Fake an Authentic Indian Hairstyle

Modern Methods to Medieval Majesty:

How to Fake an Authentic Indian Hairstyle

by

Lady Lalitadasa

and

Karamativati



In medieval India, as in all cultures around the world, popular fashions came and went—yet we know that beautiful, long hair was always prized; it’s shown in the earliest, primitive carvings as well as the most exquisitely detailed of period painted miniatures. Sometimes, a single style was more popular than another; at other times a range of styles appeared, but throughout all of medieval India (during the entirely of our SCA period), fantastically designed and sculptured hairstyles were the norm.

Fortunately, you do not need to grow your own impossibly luscious locks to approximate these gorgeous looks in the modern world. With synthetic hair, pre-made buns and braids, and a few other basic materials, it’s easy to create amazing period-looking hairstyles. Following are our historical inspirations, our materials, our methods, and our results for recreating two popular period styles (a jeweled braided bun and a waist-length braid/bun combination), along with a few variations.

I. An Exotic Ideal
India, land of exotic beauty and eastern mystery, has been known for millennia as a place of physical splendor. Women with poise and elegance graced the halls of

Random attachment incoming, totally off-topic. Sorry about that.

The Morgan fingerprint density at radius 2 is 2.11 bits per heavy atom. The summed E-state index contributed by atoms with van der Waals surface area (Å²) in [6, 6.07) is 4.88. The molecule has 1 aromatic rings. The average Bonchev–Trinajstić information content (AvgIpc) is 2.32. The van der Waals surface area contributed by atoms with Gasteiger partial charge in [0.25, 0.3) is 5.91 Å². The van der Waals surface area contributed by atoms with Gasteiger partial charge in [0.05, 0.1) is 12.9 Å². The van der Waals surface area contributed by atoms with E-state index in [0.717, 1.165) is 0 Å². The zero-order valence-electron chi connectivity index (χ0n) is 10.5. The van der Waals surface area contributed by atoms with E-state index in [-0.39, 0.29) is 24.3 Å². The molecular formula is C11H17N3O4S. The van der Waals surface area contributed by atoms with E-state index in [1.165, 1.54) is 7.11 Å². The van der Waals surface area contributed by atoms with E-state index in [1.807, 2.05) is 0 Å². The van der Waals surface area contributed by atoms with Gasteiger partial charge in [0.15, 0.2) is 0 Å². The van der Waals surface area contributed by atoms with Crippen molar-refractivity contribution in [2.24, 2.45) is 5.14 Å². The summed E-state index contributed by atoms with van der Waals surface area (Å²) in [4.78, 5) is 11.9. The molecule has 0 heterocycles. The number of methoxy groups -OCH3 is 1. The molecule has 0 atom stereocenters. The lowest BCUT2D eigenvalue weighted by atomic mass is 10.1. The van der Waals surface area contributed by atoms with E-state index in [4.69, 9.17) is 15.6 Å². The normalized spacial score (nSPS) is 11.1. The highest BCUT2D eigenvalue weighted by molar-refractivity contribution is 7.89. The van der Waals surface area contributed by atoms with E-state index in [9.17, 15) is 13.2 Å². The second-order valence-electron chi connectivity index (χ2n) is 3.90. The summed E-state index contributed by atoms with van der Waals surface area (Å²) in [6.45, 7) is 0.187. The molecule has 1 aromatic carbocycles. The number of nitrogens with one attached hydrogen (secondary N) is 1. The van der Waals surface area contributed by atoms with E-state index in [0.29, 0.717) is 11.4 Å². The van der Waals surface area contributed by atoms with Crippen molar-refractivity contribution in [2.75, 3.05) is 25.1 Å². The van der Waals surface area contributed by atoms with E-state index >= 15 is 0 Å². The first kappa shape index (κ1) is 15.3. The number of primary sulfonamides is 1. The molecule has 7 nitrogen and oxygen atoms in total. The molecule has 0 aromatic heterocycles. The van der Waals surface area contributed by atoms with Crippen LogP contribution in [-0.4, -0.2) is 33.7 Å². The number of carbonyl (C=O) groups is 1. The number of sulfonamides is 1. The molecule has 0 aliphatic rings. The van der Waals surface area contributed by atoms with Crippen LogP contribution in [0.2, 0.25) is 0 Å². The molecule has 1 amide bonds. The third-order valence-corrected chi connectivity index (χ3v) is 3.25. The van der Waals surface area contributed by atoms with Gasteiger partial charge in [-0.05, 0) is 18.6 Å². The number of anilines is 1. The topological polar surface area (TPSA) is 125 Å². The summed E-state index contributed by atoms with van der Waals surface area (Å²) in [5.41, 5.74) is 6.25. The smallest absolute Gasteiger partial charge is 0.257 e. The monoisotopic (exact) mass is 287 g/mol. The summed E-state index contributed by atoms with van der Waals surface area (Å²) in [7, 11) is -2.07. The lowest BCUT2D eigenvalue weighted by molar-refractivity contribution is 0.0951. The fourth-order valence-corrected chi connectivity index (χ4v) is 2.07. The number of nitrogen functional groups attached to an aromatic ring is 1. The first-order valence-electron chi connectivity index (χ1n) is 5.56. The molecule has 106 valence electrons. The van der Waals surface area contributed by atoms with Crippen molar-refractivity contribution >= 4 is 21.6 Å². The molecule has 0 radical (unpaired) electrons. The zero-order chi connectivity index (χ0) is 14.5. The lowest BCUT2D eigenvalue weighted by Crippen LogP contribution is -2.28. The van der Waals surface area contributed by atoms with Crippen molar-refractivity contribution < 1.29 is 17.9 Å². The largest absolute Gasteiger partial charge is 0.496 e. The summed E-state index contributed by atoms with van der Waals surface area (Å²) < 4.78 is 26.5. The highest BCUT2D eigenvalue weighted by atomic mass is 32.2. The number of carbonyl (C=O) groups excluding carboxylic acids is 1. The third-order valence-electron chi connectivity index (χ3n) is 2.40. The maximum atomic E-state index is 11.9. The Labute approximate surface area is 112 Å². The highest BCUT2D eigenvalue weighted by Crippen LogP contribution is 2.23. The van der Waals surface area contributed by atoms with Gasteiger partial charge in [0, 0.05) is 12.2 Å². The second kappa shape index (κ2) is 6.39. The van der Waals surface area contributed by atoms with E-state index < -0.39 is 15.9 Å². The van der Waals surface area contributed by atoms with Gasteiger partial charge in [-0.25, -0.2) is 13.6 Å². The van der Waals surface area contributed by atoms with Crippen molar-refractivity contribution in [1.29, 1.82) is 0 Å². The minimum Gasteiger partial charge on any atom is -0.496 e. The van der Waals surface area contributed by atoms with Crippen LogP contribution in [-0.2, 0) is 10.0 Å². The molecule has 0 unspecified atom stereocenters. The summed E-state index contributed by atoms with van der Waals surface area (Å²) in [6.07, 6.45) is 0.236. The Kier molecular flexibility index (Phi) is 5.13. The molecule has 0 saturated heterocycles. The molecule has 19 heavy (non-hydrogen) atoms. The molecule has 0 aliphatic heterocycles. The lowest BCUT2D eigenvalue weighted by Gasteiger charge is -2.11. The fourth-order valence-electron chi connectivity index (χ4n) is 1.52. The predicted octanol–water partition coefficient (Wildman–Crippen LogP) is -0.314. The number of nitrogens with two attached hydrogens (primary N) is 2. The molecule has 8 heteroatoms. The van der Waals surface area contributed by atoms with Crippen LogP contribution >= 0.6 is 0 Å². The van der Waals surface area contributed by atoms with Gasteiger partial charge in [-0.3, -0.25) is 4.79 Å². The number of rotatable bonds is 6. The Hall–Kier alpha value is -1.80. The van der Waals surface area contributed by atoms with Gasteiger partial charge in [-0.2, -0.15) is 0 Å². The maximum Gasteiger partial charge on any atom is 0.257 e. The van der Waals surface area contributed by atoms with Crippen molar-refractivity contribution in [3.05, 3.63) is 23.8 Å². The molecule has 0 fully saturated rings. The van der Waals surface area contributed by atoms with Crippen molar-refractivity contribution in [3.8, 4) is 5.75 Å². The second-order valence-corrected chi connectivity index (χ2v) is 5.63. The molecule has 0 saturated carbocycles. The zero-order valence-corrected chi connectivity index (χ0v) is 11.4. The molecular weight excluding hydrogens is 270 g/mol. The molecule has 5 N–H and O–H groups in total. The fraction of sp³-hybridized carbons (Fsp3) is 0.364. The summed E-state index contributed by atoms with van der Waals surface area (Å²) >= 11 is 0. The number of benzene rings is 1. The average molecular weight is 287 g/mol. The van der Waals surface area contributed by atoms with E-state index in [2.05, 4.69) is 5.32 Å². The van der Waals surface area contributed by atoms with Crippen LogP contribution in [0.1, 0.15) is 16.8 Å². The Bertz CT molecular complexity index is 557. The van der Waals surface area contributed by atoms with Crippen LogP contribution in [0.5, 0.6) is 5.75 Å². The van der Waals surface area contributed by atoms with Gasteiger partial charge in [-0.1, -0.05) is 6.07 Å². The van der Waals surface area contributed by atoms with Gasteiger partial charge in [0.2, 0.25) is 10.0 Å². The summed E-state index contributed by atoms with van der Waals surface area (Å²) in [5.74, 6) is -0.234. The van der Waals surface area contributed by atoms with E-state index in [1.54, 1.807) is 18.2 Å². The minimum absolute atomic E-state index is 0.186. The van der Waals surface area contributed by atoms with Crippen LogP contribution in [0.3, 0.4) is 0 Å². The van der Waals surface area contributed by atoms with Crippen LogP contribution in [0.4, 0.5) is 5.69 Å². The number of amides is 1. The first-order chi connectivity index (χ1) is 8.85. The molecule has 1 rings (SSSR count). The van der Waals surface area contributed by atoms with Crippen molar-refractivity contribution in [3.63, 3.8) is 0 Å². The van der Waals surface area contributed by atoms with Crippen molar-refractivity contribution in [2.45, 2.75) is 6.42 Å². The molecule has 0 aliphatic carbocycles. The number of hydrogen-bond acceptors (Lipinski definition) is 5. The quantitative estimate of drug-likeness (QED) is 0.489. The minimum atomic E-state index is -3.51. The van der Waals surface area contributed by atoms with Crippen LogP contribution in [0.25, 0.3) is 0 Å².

kings, inspiring temple sculpture, palace paintings and poetry. Their attributes fill the hearts of poets even to this day:
smooth dusky limbs, large almond eyes, heavy lips red with desire, hair both long and thick, eyebrows like drawn bows.

This physical ideal of beauty for a medieval Indian woman was very different from that of her European counterpart. In India, there was a codified image of perfection, which appears in several different kinds of texts, ranging from poetry to medical science to the science of love. This ideal includes: legs long strong as the temples of a pillar, hips wide and well curved, a small waist with three folds, heavy breasts so thick a blade of grass cannot fit between and heavy enough to give her a small hunch and a long neck.


A medieval Indian woman should have graceful arms that taper from heavy biceps down to delicate hands with well-groomed nails. Her eyes should be almond shaped, or like the petal of a lotus, and heavily lined with kohl. Both her eyes and her crescent-shaped eyebrows should stretch to her hairline. Lips should be full, teeth even—and both should be stained red with betel. On her brow should be a sacred mark. Her hair should be heavy, dark, thick and extremely long...but seldom worn loose.

Elaborately displaying the hair on top of the head was one key way that the women of the time demonstrated wealth, culture, and taste. Just as it does now in the modern world, a woman’s sense of style and beauty set her apart from the baser elements of society. “Beauty was viewed not merely as a set of attributes (though it was indeed this too), but a capacity, particularly bestowed by birth, which was to be realised though individual agency. It was deemed beyond the aspirations of common people, but within established society, it formed a ceaseless and life-long vocation.” (Ali, pg 143)

Yet at the same time, displaying the hair on top of the head had a more practical purpose, serving not only beauty but comfort as well. In a land where average temperatures range from 104° F in the summer to 50° F in winter—and with a high level of humidity during more than half the year— keeping one’s hair up off the neck and back was a great way to stay comfortable as well as fashionable.
Comments